In the last decade, there were several years where the international reserves were well over four and six months’ worth of import cover in some instances, as of March 2015, Government deposit account balances at the BoG were surplus of $15+ billion, and for the first time in a decade, those deposit accounts are in close to $80 billion deficit – that is more than one-year’s oil revenue already spent. The legality of this operation is also questionable. Hence, to suggest that oil revenues will be used to achieve 75% reduction in fuel cost is far from attainable when there is a fiscal mess to clean up, that will take five years to revert to a sound and sustainable macroeconomic framework.
Therefore, on this premise, it is utterly unacceptable to accept from any contesting politician that they do not have the resources to conduct some analyses to inform their proposed policies. It would appear that the party and its technical team appears to be, from their responses and policies, absolutely disconnected and oblivious of the history of Guyana – thus, suggesting no attempt whatsoever was made to conduct any research and analyses to inform their proposed policies. Moreover, the author hastens to enlighten the Politician that the Amaila Hydro Project was blocked by the Opposition which is now the Government because of the high investment cost. Now, the same Government who blocked it then is reconsidering the hydro project. At the same time, the longer the project takes to come to fruition, the cost will go up obviously when you consider the time value factor for money (inflation). Currently, the cost is some US$1 billion which is about $208 billion or about 26% of GDP. This is with conventional development financing and some equity from the Government. Let’s make sense of US$1 billion. Over the last five years, the Government has spent over $1.12 trillion dollars, which is twice what the previous administration expended in a five years cycle.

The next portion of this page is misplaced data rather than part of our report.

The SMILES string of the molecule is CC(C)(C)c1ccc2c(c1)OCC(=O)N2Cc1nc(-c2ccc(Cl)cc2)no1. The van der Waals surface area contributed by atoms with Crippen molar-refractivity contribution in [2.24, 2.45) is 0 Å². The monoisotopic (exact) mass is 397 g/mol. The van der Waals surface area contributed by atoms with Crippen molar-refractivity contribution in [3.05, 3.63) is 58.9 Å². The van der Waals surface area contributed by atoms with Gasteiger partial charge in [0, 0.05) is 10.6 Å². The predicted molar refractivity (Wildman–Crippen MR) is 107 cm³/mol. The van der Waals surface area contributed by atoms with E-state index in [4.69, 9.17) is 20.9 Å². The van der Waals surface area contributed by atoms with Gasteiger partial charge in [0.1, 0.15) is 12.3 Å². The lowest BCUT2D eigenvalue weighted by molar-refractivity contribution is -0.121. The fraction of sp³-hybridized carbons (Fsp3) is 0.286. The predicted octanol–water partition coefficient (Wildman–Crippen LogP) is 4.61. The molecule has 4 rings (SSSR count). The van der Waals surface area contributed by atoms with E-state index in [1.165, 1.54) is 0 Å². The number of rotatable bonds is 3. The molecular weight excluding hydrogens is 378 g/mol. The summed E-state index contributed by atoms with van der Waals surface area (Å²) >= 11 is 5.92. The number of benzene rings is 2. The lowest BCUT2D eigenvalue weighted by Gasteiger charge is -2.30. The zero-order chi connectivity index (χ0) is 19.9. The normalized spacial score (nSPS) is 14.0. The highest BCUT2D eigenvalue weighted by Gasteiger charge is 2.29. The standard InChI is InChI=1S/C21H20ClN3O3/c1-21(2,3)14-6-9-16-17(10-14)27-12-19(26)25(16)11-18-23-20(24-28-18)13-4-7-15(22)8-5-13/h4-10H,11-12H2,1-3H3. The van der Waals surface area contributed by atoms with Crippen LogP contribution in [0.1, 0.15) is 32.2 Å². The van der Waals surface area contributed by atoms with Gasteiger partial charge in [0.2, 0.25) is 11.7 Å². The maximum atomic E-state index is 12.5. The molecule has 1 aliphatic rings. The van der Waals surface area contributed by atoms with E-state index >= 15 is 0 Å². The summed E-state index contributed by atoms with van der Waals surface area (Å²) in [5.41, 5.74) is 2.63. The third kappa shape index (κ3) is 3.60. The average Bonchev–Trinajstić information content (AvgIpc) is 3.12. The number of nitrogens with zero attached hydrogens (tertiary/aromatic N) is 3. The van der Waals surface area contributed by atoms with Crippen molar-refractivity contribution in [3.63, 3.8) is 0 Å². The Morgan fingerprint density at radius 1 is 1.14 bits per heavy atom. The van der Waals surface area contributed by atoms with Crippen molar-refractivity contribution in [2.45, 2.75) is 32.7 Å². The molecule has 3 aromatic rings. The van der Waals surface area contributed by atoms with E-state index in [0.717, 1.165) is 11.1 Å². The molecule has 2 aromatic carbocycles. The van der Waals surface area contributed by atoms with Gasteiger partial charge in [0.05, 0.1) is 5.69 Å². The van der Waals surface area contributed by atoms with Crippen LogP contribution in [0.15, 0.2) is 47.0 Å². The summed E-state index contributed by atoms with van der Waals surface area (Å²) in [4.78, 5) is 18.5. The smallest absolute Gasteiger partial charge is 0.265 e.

The average expenditure by the previous Government in a five years cycle was about $486 billion, less than ½ trillion. What is there to show for $1.12 trillion in five years save and except for a few roundabouts, overhead-passes, repair some roads and bridges here and there? Absolutely nothing (consult the audit report). The sum of $1.12 trillion is close to US$5 billion – this could have built five hydropower facilities by now and that would have reduced the cost of energy significantly and help to push an industrialised economy (the financial modelling for this project can be re-examined to arrive at an optimum financing structure). This would be more economically sensible in the long run than subsidising 75% of US$500 million (fuel imports) that’s about $80 billion to subsidise fuel, which would be about US$2 billion in five years that the party is proposing to subsidise in fuel, using US$500 million as the total fuel import bill.
It is imperative that proposed policies and economic plans need to be guided by evidenced-based analyses. There are sufficient studies and data available to do so.